Ethics of­fi­cials and crit­ics of the pres­i­dent had re­garded Shaub as one of the few fed­eral of­fi­cials who had been will­ing to speak out when he viewed the ad­min­is­tra­tion de­part­ing from past ethics norms. Trump al­lies cast him as a grand­stander and noted that he had been ap­pointed by Pres­i­dent Barack Obama.

Upon Shaub’s de­par­ture, the ethics of­fice’s chief of staff, Shel­ley Fin­layson, is ex­pected to as­sume the role of act­ing di­rec­tor, although Trump could ap­point an­other se­nior ethics of­fice of­fi­cial to serve tem­po­rar­ily un­til he chooses a per­ma­nent re­place­ment. In 2014, Shaub de­scribed Fin­layson as “a tire­less ad­vo­cate for [the of­fice’s] mis­sion” and praised “her re­li­ably cool judg­ment.”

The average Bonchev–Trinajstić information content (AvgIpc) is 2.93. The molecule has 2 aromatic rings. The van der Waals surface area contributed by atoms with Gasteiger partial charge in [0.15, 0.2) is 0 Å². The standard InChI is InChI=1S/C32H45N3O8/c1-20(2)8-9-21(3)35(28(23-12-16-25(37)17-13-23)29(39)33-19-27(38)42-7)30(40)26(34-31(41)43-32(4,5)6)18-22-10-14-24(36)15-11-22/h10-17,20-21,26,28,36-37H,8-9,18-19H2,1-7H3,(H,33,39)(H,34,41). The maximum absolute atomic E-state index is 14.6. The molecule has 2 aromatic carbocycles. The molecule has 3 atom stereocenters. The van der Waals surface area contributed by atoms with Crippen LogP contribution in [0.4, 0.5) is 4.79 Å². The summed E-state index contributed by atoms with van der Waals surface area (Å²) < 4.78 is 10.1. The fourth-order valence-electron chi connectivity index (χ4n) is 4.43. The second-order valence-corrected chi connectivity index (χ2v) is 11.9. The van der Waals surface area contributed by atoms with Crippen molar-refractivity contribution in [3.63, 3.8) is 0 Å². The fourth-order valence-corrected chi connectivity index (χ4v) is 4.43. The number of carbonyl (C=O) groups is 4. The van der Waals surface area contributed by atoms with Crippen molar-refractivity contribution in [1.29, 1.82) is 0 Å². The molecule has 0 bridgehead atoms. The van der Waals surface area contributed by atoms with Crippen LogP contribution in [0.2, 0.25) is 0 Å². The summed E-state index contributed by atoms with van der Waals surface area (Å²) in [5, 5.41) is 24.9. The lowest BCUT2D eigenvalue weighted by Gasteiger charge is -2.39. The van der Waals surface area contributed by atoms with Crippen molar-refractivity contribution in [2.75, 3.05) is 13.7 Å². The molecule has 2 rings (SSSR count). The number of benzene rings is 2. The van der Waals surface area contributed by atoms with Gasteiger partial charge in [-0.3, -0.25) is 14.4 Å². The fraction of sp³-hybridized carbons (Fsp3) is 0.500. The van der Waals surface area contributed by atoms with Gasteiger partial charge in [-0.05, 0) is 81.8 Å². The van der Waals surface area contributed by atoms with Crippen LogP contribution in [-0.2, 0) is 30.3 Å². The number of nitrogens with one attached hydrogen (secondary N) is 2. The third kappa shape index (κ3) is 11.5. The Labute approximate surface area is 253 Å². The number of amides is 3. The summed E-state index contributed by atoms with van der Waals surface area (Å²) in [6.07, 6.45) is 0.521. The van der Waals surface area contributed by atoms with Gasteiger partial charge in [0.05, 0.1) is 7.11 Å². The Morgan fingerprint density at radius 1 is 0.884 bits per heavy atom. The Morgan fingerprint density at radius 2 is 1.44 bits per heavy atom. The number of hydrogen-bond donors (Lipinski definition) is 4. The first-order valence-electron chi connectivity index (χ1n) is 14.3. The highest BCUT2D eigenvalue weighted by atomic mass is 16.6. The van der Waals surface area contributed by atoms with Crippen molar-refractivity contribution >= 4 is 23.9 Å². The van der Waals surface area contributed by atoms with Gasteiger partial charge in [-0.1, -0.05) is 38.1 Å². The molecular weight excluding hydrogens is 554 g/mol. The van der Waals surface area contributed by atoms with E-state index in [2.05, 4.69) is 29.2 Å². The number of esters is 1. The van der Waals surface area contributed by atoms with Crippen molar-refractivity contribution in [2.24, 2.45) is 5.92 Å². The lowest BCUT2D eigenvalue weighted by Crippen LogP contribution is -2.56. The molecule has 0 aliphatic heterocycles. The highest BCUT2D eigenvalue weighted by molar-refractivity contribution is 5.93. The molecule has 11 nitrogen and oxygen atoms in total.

Shaub, who be­fore his ap­point­ment had served in other roles at the of­fice and as a lawyer at other fed­eral agen­cies dat­ing to 1997, was named the of­fice’s di­rec­tor by Obama in 2013 and had been sched­uled to serve un­til Jan­uary.

In a state­ment, Sen­ate Mi­nor­ity Leader Charles Schumer, D-N.Y., promised that Democrats would closely scru­ti­nize Trump’s se­lec­tion to re­place Shaub.

“The next Di­rec­tor of the Of­fice of Govern­ment Ethics must demon­strate that they are com­mit­ted to ac­tu­ally drain­ing the swamp and en­sur­ing ad­min­is­tra­tion of­fi­cials are not us­ing their po­si­tions for per­sonal gain,” he wrote.

Nor­man Eisen, who served as the chief White House ethics lawyer un­der Obama, called Shaub “one of the great pub­lic ser­vants of the ex­ec­u­tive branch.”